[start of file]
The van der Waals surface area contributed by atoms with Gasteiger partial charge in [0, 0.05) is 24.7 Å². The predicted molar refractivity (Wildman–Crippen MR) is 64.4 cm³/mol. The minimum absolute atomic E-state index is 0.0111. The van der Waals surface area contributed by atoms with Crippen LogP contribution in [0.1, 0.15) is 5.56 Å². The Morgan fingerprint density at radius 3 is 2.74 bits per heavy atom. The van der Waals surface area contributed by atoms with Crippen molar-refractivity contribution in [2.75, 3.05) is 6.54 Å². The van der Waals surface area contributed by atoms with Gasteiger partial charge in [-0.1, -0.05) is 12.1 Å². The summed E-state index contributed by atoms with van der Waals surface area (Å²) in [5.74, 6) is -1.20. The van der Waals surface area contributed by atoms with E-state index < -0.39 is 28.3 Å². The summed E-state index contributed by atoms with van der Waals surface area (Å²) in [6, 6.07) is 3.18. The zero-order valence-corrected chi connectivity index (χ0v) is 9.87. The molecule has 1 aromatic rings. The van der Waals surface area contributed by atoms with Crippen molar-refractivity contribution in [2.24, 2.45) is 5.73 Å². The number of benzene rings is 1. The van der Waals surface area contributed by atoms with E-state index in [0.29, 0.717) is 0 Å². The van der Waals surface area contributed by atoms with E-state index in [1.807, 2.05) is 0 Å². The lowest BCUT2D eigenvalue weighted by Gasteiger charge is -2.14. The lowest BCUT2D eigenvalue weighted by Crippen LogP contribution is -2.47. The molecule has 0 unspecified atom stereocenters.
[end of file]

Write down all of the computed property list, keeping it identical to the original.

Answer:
The van der Waals surface area contributed by atoms with Gasteiger partial charge in [0, 0.05) is 24.7 Å². The predicted molar refractivity (Wildman–Crippen MR) is 64.4 cm³/mol. The minimum absolute atomic E-state index is 0.0111. The van der Waals surface area contributed by atoms with Crippen LogP contribution in [0.1, 0.15) is 5.56 Å². The Morgan fingerprint density at radius 3 is 2.74 bits per heavy atom. The van der Waals surface area contributed by atoms with Crippen molar-refractivity contribution in [2.75, 3.05) is 6.54 Å². The van der Waals surface area contributed by atoms with Gasteiger partial charge in [-0.1, -0.05) is 12.1 Å². The summed E-state index contributed by atoms with van der Waals surface area (Å²) in [5.74, 6) is -1.20. The van der Waals surface area contributed by atoms with E-state index < -0.39 is 28.3 Å². The summed E-state index contributed by atoms with van der Waals surface area (Å²) in [6, 6.07) is 3.18. The zero-order valence-corrected chi connectivity index (χ0v) is 9.87. The molecule has 1 aromatic rings. The van der Waals surface area contributed by atoms with Crippen molar-refractivity contribution in [2.24, 2.45) is 5.73 Å². The number of benzene rings is 1. The van der Waals surface area contributed by atoms with E-state index in [0.29, 0.717) is 0 Å². The van der Waals surface area contributed by atoms with E-state index in [1.807, 2.05) is 0 Å². The lowest BCUT2D eigenvalue weighted by Gasteiger charge is -2.14. The lowest BCUT2D eigenvalue weighted by Crippen LogP contribution is -2.47. The molecule has 0 unspecified atom stereocenters.